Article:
If you have known me for long, you know that I am a diehard St. Louis Cardinals baseball fan. And therefore you know that I get almost as much satisfaction out of seeing the Chicago Cubs lose as I do by seeing the Cards win.
However, I want to give credit where credit is due. The Chicago Cubs have done a magnificent job of totally changing their culture over the last five years, which has led to them making it to the World Series for the first time in 71 years!
After they won the National League Pennant on Saturday night to send them to the World Series, the announcers could not quit talking about the job that Cubs President Theo Epstein had done in creating a winning culture since his arrival 5 years ago.
Culture is Key
Peter Drucker is credited for the quote “Culture will eat strategy for breakfast.” But it isn’t just any culture that will do this – it must be one with a servant leader foundation. And you can take tips from the winning team to increase the performance of yours as well:
- Build a “Dream Team”
There is nothing more important than getting the right people in place. The Cubs started by hiring Theo Epstein as President in 2011 to transform the organization. He then went to work to build the dream team through a solid minor league system and some key free agent hiring’s, along with bringing on Joe Madden as the manager who has really turned things around. Lesson: You need to constantly work to bring the right people onto your team.
- It’s about the team, not any one individual
In this day in age, you often see professional athletes flaunting themselves and giving others the impression that it is all about them. Not the Cubs. Player after player talked about others on the team, always deflecting the attention from themselves. Lesson: You have to build an environment where people understand that every team member is needed for success, and you only win together!
- Be Values driven
The Cubs have showed off their core values during the playoffs. Anthony Rizzo apologized and asked for forgiveness from the home plate umpire. Javier Baez, with a constant smile on his face, says he is just out to have fun while playing this great game of baseball. The team as a whole displayed their true selflessness, humility and commitment to excellence during the games as they made sterling defensive plays, key hits, and delivered outstanding pitching. Lesson: Determine the core values of your organization and then use them as the guide for all decisions made and behaviors within your organization.
- Transformation does not happen overnight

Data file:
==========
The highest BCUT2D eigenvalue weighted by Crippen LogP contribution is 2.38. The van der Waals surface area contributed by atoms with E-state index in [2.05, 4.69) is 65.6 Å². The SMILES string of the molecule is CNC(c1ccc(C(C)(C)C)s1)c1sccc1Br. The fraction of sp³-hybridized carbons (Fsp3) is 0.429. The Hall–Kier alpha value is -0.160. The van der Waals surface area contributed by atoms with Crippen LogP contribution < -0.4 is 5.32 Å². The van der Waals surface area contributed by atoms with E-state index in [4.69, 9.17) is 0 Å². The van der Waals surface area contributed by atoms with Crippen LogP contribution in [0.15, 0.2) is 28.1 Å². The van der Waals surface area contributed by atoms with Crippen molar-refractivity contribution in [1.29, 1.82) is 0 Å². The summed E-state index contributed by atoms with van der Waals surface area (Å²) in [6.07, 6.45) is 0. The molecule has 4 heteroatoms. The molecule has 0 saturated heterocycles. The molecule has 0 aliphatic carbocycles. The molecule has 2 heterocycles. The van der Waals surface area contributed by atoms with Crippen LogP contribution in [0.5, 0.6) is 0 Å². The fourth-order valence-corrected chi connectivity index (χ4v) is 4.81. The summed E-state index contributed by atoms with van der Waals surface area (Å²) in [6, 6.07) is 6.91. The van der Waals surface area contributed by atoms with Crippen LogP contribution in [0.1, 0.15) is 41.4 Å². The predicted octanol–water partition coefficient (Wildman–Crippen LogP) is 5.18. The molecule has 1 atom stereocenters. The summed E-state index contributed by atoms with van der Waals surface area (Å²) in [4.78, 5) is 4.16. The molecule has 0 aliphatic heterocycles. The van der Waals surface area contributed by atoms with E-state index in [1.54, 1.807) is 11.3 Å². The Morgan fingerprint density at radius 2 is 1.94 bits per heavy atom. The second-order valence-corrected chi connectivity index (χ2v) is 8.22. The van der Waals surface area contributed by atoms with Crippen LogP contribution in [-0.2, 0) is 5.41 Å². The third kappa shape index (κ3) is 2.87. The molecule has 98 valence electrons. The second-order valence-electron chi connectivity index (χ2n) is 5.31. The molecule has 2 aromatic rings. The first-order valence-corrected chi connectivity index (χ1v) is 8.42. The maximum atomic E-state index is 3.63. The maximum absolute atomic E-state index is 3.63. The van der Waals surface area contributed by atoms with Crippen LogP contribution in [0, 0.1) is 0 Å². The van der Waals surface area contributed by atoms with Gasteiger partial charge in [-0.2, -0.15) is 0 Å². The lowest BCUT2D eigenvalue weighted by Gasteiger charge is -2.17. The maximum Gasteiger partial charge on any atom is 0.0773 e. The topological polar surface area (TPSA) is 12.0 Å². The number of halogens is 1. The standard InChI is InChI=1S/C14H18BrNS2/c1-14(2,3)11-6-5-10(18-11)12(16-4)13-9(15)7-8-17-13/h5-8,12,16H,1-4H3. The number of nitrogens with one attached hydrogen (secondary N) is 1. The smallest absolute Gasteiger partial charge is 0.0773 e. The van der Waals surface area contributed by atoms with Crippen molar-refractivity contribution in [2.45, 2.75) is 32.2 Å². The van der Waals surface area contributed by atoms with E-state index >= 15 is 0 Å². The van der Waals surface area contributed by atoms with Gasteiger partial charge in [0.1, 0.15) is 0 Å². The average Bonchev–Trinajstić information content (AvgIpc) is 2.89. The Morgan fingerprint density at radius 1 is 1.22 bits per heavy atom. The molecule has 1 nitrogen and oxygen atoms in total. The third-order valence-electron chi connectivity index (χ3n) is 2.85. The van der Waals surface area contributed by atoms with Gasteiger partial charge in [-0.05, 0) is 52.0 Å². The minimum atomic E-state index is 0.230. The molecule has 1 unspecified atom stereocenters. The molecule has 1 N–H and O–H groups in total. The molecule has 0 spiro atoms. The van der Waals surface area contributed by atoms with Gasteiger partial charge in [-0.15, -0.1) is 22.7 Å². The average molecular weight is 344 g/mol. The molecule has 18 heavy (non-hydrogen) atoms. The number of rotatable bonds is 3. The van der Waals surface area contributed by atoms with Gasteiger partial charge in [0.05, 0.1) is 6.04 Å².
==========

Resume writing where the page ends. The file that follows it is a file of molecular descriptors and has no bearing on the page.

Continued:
They lost over 100 games in 2012 and it took them four years to fully transform themselves into the team you see today. Lesson: You have to be patient and continue to do the right things as you build your culture.
- Celebrate Successes
The Chicago Cubs last won a National League Pennant in 1945. They deserve to celebrate in high fashion. It was an accomplishment that had been a long time coming. Lesson: Be sure to celebrate your small and large victories along the way.
- Stay Focused on your Vision
During the interviews after winning the National League Pennant, the Cub players each mentioned that the job was not done as they need 4 more victories to accomplish the goal. Each of them can see a preferred future of the City of Chicago celebrating a World Series Victory, which hasn’t been done since 1908. This is what drives them every day. Lesson: While you celebrate your incremental victories, never lose focus on your vision for a preferred future.
- Stay grounded on what really matters
One of the key player pickups this year for the Cubs was Ben Zobrist. Ben is 35 years old and a veteran in the league. I know Ben’s background, as his father was a baseball teammate of mine in Morton, IL in 1976. In Ben’s book, Double Play, he and his wife Julianna both recognize that all they have is a gift of God and they want to use them to His glory. Ben keeps everything in proper perspective and I think he has been an incredible influence on this very young team of baseball players. Lesson: The secret to building a culture of servant leadership is to bring Jesus on the team!
I don’t know if the Cubs will win the World Series, but they certainly have built a culture within their team that will make it possible. It has taken 108 years to bring the team back to this point, but what some have thought was impossible, may soon be a reality.
What in your life seems impossible? How can you play out these servant leadership steps in your life to achieve success?
All who exalt themselves will be humbled, but all who humble themselves will be exalted. Luke 18:14